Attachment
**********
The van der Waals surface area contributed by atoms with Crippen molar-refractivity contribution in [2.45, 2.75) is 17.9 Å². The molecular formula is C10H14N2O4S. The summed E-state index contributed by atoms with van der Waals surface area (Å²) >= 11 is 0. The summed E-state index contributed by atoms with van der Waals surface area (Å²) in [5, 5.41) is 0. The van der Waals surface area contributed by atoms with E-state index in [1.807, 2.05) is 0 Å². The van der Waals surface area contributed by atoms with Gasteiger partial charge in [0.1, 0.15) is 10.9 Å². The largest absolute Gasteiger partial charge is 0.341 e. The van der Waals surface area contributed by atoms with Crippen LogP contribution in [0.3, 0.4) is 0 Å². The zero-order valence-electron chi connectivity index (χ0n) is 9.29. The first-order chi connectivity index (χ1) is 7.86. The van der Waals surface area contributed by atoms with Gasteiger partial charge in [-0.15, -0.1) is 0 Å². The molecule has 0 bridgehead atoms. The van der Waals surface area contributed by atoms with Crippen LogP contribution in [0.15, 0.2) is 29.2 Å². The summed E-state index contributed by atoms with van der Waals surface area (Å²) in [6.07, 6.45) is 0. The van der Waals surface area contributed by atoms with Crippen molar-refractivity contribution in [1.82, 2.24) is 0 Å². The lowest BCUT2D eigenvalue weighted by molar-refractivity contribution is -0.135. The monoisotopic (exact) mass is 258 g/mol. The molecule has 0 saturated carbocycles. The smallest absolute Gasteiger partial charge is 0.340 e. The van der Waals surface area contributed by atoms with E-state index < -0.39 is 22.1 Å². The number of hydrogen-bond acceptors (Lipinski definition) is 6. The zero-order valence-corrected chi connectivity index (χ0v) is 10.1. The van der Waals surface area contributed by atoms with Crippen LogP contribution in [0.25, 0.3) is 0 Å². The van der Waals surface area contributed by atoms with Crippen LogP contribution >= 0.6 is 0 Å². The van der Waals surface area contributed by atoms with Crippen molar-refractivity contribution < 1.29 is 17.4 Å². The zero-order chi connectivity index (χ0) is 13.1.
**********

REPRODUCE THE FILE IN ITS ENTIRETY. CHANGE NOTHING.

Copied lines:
The van der Waals surface area contributed by atoms with Crippen molar-refractivity contribution in [2.45, 2.75) is 17.9 Å². The molecular formula is C10H14N2O4S. The summed E-state index contributed by atoms with van der Waals surface area (Å²) >= 11 is 0. The summed E-state index contributed by atoms with van der Waals surface area (Å²) in [5, 5.41) is 0. The van der Waals surface area contributed by atoms with E-state index in [1.807, 2.05) is 0 Å². The van der Waals surface area contributed by atoms with Gasteiger partial charge in [0.1, 0.15) is 10.9 Å². The largest absolute Gasteiger partial charge is 0.341 e. The van der Waals surface area contributed by atoms with Crippen LogP contribution in [0.3, 0.4) is 0 Å². The zero-order valence-electron chi connectivity index (χ0n) is 9.29. The first-order chi connectivity index (χ1) is 7.86. The van der Waals surface area contributed by atoms with Gasteiger partial charge in [-0.15, -0.1) is 0 Å². The molecule has 0 bridgehead atoms. The van der Waals surface area contributed by atoms with Crippen LogP contribution in [0.15, 0.2) is 29.2 Å². The summed E-state index contributed by atoms with van der Waals surface area (Å²) in [6.07, 6.45) is 0. The van der Waals surface area contributed by atoms with Crippen molar-refractivity contribution in [1.82, 2.24) is 0 Å². The lowest BCUT2D eigenvalue weighted by molar-refractivity contribution is -0.135. The monoisotopic (exact) mass is 258 g/mol. The molecule has 0 saturated carbocycles. The smallest absolute Gasteiger partial charge is 0.340 e. The van der Waals surface area contributed by atoms with E-state index < -0.39 is 22.1 Å². The number of hydrogen-bond acceptors (Lipinski definition) is 6. The zero-order valence-corrected chi connectivity index (χ0v) is 10.1. The van der Waals surface area contributed by atoms with Crippen LogP contribution in [0.25, 0.3) is 0 Å². The van der Waals surface area contributed by atoms with Crippen LogP contribution >= 0.6 is 0 Å². The van der Waals surface area contributed by atoms with Crippen molar-refractivity contribution < 1.29 is 17.4 Å². The zero-order chi connectivity index (χ0) is 13.1.